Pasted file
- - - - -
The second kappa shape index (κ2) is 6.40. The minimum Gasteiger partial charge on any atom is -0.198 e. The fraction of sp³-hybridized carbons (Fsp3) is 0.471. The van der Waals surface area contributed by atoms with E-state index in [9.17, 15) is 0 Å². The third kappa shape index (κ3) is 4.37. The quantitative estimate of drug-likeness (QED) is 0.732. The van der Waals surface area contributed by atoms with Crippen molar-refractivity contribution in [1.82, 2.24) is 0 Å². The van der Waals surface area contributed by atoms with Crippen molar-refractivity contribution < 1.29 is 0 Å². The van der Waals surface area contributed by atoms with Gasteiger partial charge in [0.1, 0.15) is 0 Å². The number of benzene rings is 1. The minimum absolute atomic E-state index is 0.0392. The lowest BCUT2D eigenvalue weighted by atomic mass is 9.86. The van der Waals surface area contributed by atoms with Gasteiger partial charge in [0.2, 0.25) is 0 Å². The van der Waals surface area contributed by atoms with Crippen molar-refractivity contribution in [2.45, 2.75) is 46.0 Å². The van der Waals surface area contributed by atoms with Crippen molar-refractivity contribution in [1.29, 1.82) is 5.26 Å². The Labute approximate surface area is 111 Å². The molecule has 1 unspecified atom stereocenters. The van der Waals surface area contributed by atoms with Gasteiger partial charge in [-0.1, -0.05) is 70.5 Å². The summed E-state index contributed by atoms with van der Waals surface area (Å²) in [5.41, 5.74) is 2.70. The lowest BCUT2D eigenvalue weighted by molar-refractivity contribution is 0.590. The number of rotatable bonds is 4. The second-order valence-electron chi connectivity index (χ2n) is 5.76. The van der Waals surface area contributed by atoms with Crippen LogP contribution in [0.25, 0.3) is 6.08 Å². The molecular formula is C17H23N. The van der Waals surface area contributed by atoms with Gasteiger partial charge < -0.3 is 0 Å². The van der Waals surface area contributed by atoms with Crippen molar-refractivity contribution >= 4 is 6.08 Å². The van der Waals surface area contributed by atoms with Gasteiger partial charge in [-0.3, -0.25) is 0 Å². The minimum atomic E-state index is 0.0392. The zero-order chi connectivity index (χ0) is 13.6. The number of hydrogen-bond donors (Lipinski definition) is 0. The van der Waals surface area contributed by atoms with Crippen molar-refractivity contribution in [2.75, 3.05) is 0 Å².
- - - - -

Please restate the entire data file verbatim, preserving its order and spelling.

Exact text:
The second kappa shape index (κ2) is 6.40. The minimum Gasteiger partial charge on any atom is -0.198 e. The fraction of sp³-hybridized carbons (Fsp3) is 0.471. The van der Waals surface area contributed by atoms with E-state index in [9.17, 15) is 0 Å². The third kappa shape index (κ3) is 4.37. The quantitative estimate of drug-likeness (QED) is 0.732. The van der Waals surface area contributed by atoms with Crippen molar-refractivity contribution in [1.82, 2.24) is 0 Å². The van der Waals surface area contributed by atoms with Crippen molar-refractivity contribution < 1.29 is 0 Å². The van der Waals surface area contributed by atoms with Gasteiger partial charge in [0.1, 0.15) is 0 Å². The number of benzene rings is 1. The minimum absolute atomic E-state index is 0.0392. The lowest BCUT2D eigenvalue weighted by atomic mass is 9.86. The van der Waals surface area contributed by atoms with Gasteiger partial charge in [0.2, 0.25) is 0 Å². The van der Waals surface area contributed by atoms with Crippen molar-refractivity contribution in [2.45, 2.75) is 46.0 Å². The van der Waals surface area contributed by atoms with Crippen molar-refractivity contribution in [1.29, 1.82) is 5.26 Å². The Labute approximate surface area is 111 Å². The molecule has 1 unspecified atom stereocenters. The van der Waals surface area contributed by atoms with Gasteiger partial charge in [-0.1, -0.05) is 70.5 Å². The summed E-state index contributed by atoms with van der Waals surface area (Å²) in [5.41, 5.74) is 2.70. The lowest BCUT2D eigenvalue weighted by molar-refractivity contribution is 0.590. The number of rotatable bonds is 4. The second-order valence-electron chi connectivity index (χ2n) is 5.76. The van der Waals surface area contributed by atoms with Crippen LogP contribution in [0.25, 0.3) is 6.08 Å². The molecular formula is C17H23N. The van der Waals surface area contributed by atoms with Gasteiger partial charge < -0.3 is 0 Å². The van der Waals surface area contributed by atoms with Crippen molar-refractivity contribution >= 4 is 6.08 Å². The van der Waals surface area contributed by atoms with Gasteiger partial charge in [-0.3, -0.25) is 0 Å². The minimum atomic E-state index is 0.0392. The zero-order chi connectivity index (χ0) is 13.6. The number of hydrogen-bond donors (Lipinski definition) is 0. The van der Waals surface area contributed by atoms with Crippen molar-refractivity contribution in [2.75, 3.05) is 0 Å².